[Here’s the full transcript of the second night of the Democratic debate]
It was a two-hour debate with 10 candidates. But there was only one defining moment: Senator Kamala Harris of California invoking her personal history about being bused to school as she directly challenged Joseph R. Biden Jr., the former vice president, over his record on race and the use of busing to integrate schools.
“I do not believe you are a racist,” Ms. Harris began the emotional exchange with Mr. Biden on Thursday night.
It only intensified from there.
Here are the 6 standout moments from the second Democratic primary debate hosted by NBC:
Biden’s opponents have been swinging at him for weeks. On Thursday, some landed blows.
Mr. Biden, the early leader in the polls, has been the target of oblique swipes from opponents throughout his two-month presidential campaign. But midway through the debate, Ms. Harris put him on the defensive as she tore into his record on civil rights: She sharply questioned his opposition to busing programs in the 1970s and said that his recent remarks about cultivating working relationships with segregationist senators were “very hurtful.”
It was more evidence that Mr. Biden’s lengthy record — which contains episodes that now look controversial in this liberal era of the Democratic Party — can and will be aggressively re-litigated by his opponents. Some of them have previously been reluctant to draw direct contrasts with a former vice president who enjoys good will from many Democratic voters. Ms. Harris may have changed that on Thursday night.
Mr. Biden assertively defended his record, but he also made a false claim that he only opposed busing ordered by the Department of Education. He noted that he got into politics because of the civil rights movement and stressed his work on voting rights issues. He said he was a “public defender, I didn’t become a prosecutor” — an implicit jab at Ms. Harris, who was a prosecutor — and he nodded to his role as vice president to America’s first black president.
But he also appeared almost timid at times, raising his finger toward his face in a sign that he wanted to answer a question, but refraining from interjecting. Senator Bernie Sanders, too, at times raised his hand even as moderators turned to other candidates.
And in contrast to Ms. Harris and others onstage, Mr. Biden — typically one of the more loquacious candidates out there — also abruptly cut himself off when he saw the sign that he had run out of speaking time.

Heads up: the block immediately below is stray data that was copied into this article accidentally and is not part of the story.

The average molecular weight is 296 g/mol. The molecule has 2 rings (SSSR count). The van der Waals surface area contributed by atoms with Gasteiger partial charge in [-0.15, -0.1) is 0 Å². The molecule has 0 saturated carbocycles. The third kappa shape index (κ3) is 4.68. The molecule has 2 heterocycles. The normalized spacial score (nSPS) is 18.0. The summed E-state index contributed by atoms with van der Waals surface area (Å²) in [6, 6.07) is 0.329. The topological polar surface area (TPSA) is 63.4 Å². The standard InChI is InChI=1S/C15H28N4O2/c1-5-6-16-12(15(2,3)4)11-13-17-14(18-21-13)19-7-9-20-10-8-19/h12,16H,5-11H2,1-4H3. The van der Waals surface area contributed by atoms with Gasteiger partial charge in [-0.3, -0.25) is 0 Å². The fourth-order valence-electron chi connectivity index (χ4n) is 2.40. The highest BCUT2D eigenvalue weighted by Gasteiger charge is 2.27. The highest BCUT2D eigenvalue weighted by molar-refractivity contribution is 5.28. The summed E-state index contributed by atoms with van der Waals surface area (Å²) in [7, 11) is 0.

He didn’t crumble onstage or make any memorable gaffes. But the episode with Ms. Harris highlighted, in the most public way yet, some of Mr. Biden’s vulnerabilities.
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Harris stole the show — and the night.
It was the ten-word interjection that upended the trajectory of the night, if not the 2020 campaign so far.
“I would like to speak on the issue of race,” Ms. Harris declared.
The room soon went silent.
Ms. Harris turned to address Mr. Biden, directly and personally, marrying her own identity as an African-American woman with a pointed critique of not just his recent rhetoric about working with segregationists but what they worked on together. “You also worked with them to oppose busing,” she said. “And you know, there was a little girl in California who was a part of the second class to integrate her public schools, and she was bused to school every day. And that little girl was me.”
Mr. Biden protested. “A mischaracterization of my position,” he said.
She pressed on, framing her follow-ups as the prosecutor she once was. “Do you agree today that you were wrong to oppose busing in America then? Do you agree?”
In that raw and intense moment, Ms. Harris flashed the political potential that many Democrats believed she held yet had heretofore not been realized. And she did so while boldly taking on the leading Democratic in the race, Mr. Biden, whom many in the field have shied from confronting because of his residual popularity from eight years as Mr. Obama’s No. 2.
And it wasn’t even her only moment. Earlier, she had risen above the fray with the declaration amid cross talk that, “America does not want to witness a food fight. They want to know how we are going to put food on the table.” Then, too, she silenced the room.